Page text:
Dish Network Makes $25.5 Billion Bid for Wireless Company Sprint
UPDATED: The satellite TV giant, led by chairman Charlie Ergen, is looking to acquire the third-largest U.S. wireless firm to provide "rich content everywhere, all the time."
Dish Network said early Monday that it has submitted a $25.5 billion takeover bid for wireless giant Sprint Nextel.
The price tag of the unsolicited bid would trump an offer for Sprint that Japan's Softbank previously made.
"The Dish proposal clearly represents superior value to Sprint shareholders, including greater ownership in a combined company that is better positioned for the future with more spectrum, products, subscribers, financial scale and new opportunities," said Dish, led by chairman Charlie Ergen, the subject of a recent Hollywood Reporter profile.
The Sprint bid comes after Dish has in recent years acquired wireless spectrum and has been looking for ways to use it. Meanwhile, the wireless industry has been consolidating. For example. Deutsche Telekom's T-Mobile USA and MetroPCS have agreed to combine.
Earlier this year, Dish also made an informal offer to buy wireless firm Clearwire, which is half-owned by Sprint and that has agreed to sell Sprint the other half. Dish has yet to make a formal bid though. "Though not a condition of our [Sprint] proposal, we anticipate that the pending transaction with Clearwire would be completed," Dish said Monday.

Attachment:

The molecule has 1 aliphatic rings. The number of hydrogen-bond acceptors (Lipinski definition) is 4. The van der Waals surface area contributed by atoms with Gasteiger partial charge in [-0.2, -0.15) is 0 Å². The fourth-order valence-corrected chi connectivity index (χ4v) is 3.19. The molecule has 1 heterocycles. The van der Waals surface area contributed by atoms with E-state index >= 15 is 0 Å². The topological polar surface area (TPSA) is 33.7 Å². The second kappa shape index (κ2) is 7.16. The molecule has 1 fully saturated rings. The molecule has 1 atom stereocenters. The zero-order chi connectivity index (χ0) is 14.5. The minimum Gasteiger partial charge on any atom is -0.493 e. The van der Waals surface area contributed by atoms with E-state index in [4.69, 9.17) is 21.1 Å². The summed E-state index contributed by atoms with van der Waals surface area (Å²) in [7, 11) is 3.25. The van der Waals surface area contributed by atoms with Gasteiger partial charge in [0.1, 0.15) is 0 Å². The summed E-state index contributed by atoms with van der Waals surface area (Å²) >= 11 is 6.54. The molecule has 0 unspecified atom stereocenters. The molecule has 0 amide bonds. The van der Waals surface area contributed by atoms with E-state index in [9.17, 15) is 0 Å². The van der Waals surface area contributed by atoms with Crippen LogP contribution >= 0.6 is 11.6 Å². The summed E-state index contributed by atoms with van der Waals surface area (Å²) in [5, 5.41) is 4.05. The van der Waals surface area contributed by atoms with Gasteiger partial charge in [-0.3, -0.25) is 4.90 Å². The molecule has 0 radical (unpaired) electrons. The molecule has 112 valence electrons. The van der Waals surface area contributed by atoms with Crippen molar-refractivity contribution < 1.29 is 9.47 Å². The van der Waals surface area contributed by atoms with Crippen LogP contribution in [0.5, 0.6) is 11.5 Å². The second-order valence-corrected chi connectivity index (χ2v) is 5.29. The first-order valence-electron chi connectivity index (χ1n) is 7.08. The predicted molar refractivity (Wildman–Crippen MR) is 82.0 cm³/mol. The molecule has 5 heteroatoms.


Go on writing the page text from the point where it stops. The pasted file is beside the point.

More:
Dish's offer for Sprint consists of $17.3 billion in cash and $8.2 billion in stock. Sprint shareholders would receive $7 per share, based upon Dish's closing price on Friday, including $4.76 per share in cash and 0.05953 Dish shares per Sprint share. The cash portion of Dish's bid represents an 18 percent premium over the $4.03 per share offered by SoftBank, Dish said. The stock portion represents approximately a 32 percent ownership for Sprint shareholders in the combined company, compared with SoftBank's proposal of a 30 percent stake.
Overall, "this represents a 13 percent premium to the value of the existing SoftBank proposal," Dish said.
"The Dish proposal clearly presents Sprint shareholders with a superior alternative to the pending SoftBank proposal," said Ergen. "A transformative Dish/Sprint merger will create the only company that can offer customers a convenient, fully-integrated, nationwide bundle of in- and out-of-home video, broadband and voice services."
Added Ergen: Additionally, the combined national footprints and scale will allow Dish/Sprint to bring improved broadband services to millions of homes with inferior or no access to competitive broadband services. This unique, combined company will have a leadership position in video, data and voice and the necessary broadband spectrum to provide customers with rich content everywhere, all the time."
Dish estimated that the proposed combination will result in synergies and growth opportunities of around $37 billion, including an estimated $11 billion in cost savings.
Sprint and Softbank didn't immediately comment on the Dish bid. Softbank's takeover offer came with a $600 million break-up fee that Dish would have to pay.
Sprint recorded $35.3 billion in revenue in 2012, compared with Dish's $14.3 billion.